Genetic Indicators for Likelihood of Secondary Adulthood Cancer

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According to a new study, two genetic variations may exist that would predict which childhood Hodgkin’s lymphoma patients are at highest risk for secondary cancer in adulthood. The purpose of the study was to point out that despite the fact that Hodgkin’s lymphoma is one of the most treatable cancers around, pediatric survivors tend to face more of a risk for radiation-therapy induced second malignant neoplasms.

Kenan Onel, MD, PhD, associate professor of pediatrics at the University of Chicago, Illinois, and senior author of the study expounded on the findings:

"The idea is that different exposures elicit different cellular responses, each with its own set of genetic determinants," he told Medscape Medical News. "Thus, by not accounting for them in GWASs, you are by definition going to obscure and attenuate disease-related genetic signals.

"Thus, in the absence of exposure information, they will appear neutral in genetic studies and not be identified," he added. "Our risk variants seem to be associated with risk for second cancers in Hodgkin's lymphoma patients treated under the age of 20, but not over the age of 20," he said, "and the average time to development of a second cancer is about 20 years.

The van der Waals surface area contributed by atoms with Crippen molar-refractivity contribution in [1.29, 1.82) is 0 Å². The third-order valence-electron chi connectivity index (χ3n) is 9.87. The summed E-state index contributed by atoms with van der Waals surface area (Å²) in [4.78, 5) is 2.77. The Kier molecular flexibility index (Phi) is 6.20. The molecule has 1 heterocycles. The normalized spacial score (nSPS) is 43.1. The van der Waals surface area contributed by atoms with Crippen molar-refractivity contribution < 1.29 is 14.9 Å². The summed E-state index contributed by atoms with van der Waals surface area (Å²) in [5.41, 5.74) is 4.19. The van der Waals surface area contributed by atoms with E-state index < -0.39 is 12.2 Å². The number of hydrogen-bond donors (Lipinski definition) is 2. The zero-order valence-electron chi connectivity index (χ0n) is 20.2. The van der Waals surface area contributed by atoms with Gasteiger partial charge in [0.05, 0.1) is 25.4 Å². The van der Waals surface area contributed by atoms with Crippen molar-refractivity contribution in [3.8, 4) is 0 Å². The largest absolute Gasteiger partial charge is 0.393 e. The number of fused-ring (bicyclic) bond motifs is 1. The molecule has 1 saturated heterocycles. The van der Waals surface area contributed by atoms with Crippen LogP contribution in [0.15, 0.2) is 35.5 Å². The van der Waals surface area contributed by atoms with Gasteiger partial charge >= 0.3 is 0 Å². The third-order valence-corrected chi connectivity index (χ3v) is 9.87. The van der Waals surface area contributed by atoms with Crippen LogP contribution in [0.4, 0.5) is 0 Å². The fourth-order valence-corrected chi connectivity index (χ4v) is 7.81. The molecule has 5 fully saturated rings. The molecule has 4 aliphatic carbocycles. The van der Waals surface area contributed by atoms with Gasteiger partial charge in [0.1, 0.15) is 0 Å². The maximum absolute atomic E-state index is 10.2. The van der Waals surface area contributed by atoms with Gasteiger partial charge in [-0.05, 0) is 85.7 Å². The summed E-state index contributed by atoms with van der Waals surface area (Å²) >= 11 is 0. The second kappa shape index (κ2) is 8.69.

"The next step is to identify more patients to study so that we can have more confidence in the clinical value of our findings," Dr. Onel explained. "Data from Stanford University suggest that some subsets of patients with Hodgkin's lymphoma can be successfully cured with chemotherapy alone, so there are radiation-therapy-free options.

"If the patient does need radiation, then the presence of the risk variants may suggest that the patients be closely monitored for second cancer, much the same way as a patient with a BRCA mutation would be followed," he pointed out.

"All of this is in the future of course," he added, "assuming our results stand up to further scrutiny."

The study was published online July 24 in Nature Medicine.

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